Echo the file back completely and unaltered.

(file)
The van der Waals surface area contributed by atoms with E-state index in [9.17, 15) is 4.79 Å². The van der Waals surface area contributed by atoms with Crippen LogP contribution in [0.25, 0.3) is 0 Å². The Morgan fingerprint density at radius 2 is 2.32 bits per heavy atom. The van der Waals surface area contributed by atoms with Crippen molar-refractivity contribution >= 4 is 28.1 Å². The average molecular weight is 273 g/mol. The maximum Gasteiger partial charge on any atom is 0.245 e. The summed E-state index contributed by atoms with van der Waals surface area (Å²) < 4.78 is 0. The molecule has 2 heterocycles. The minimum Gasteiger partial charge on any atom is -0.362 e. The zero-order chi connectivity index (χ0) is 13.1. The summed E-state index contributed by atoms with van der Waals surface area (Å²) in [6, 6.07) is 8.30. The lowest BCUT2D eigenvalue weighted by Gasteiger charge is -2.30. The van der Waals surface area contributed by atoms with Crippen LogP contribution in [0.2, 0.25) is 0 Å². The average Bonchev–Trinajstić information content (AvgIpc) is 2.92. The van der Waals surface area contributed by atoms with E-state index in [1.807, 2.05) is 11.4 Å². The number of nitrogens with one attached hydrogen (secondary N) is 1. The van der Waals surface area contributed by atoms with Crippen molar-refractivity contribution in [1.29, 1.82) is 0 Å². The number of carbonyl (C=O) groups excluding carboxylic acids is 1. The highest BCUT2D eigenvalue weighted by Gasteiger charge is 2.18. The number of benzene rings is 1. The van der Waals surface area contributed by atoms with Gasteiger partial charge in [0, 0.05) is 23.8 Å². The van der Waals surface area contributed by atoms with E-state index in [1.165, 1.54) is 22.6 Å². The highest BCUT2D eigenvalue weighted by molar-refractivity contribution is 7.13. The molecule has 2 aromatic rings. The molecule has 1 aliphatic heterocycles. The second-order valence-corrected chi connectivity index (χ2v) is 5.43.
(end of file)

The van der Waals surface area contributed by atoms with E-state index in [9.17, 15) is 4.79 Å². The van der Waals surface area contributed by atoms with Crippen LogP contribution in [0.25, 0.3) is 0 Å². The Morgan fingerprint density at radius 2 is 2.32 bits per heavy atom. The van der Waals surface area contributed by atoms with Crippen molar-refractivity contribution >= 4 is 28.1 Å². The average molecular weight is 273 g/mol. The maximum Gasteiger partial charge on any atom is 0.245 e. The summed E-state index contributed by atoms with van der Waals surface area (Å²) < 4.78 is 0. The molecule has 2 heterocycles. The minimum Gasteiger partial charge on any atom is -0.362 e. The zero-order chi connectivity index (χ0) is 13.1. The summed E-state index contributed by atoms with van der Waals surface area (Å²) in [6, 6.07) is 8.30. The lowest BCUT2D eigenvalue weighted by Gasteiger charge is -2.30. The van der Waals surface area contributed by atoms with Crippen LogP contribution in [0.2, 0.25) is 0 Å². The average Bonchev–Trinajstić information content (AvgIpc) is 2.92. The van der Waals surface area contributed by atoms with E-state index in [1.807, 2.05) is 11.4 Å². The number of nitrogens with one attached hydrogen (secondary N) is 1. The van der Waals surface area contributed by atoms with Crippen molar-refractivity contribution in [1.29, 1.82) is 0 Å². The number of carbonyl (C=O) groups excluding carboxylic acids is 1. The highest BCUT2D eigenvalue weighted by Gasteiger charge is 2.18. The number of benzene rings is 1. The van der Waals surface area contributed by atoms with Gasteiger partial charge in [0, 0.05) is 23.8 Å². The van der Waals surface area contributed by atoms with E-state index in [1.165, 1.54) is 22.6 Å². The highest BCUT2D eigenvalue weighted by molar-refractivity contribution is 7.13. The molecule has 2 aromatic rings. The molecule has 1 aliphatic heterocycles. The second-order valence-corrected chi connectivity index (χ2v) is 5.43.